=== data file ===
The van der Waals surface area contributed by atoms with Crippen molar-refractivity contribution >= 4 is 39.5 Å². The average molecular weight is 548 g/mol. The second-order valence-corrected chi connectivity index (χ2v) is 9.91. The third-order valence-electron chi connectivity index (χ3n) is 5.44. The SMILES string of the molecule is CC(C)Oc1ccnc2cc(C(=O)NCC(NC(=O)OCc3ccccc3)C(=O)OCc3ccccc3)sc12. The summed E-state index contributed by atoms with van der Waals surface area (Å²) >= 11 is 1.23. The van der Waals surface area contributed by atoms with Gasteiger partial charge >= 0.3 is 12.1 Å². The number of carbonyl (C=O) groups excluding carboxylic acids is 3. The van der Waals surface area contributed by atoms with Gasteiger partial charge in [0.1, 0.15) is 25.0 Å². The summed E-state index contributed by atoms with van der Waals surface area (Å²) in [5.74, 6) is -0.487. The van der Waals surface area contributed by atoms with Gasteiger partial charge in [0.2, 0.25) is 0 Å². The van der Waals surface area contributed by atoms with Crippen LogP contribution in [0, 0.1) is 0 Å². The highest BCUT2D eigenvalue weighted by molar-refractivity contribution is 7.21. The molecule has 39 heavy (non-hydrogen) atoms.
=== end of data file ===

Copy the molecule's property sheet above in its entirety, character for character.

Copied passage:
The van der Waals surface area contributed by atoms with Crippen molar-refractivity contribution >= 4 is 39.5 Å². The average molecular weight is 548 g/mol. The second-order valence-corrected chi connectivity index (χ2v) is 9.91. The third-order valence-electron chi connectivity index (χ3n) is 5.44. The SMILES string of the molecule is CC(C)Oc1ccnc2cc(C(=O)NCC(NC(=O)OCc3ccccc3)C(=O)OCc3ccccc3)sc12. The summed E-state index contributed by atoms with van der Waals surface area (Å²) >= 11 is 1.23. The van der Waals surface area contributed by atoms with Gasteiger partial charge >= 0.3 is 12.1 Å². The number of carbonyl (C=O) groups excluding carboxylic acids is 3. The van der Waals surface area contributed by atoms with Gasteiger partial charge in [0.1, 0.15) is 25.0 Å². The summed E-state index contributed by atoms with van der Waals surface area (Å²) in [5.74, 6) is -0.487. The van der Waals surface area contributed by atoms with Gasteiger partial charge in [0.2, 0.25) is 0 Å². The van der Waals surface area contributed by atoms with Crippen LogP contribution in [0, 0.1) is 0 Å². The highest BCUT2D eigenvalue weighted by molar-refractivity contribution is 7.21. The molecule has 39 heavy (non-hydrogen) atoms.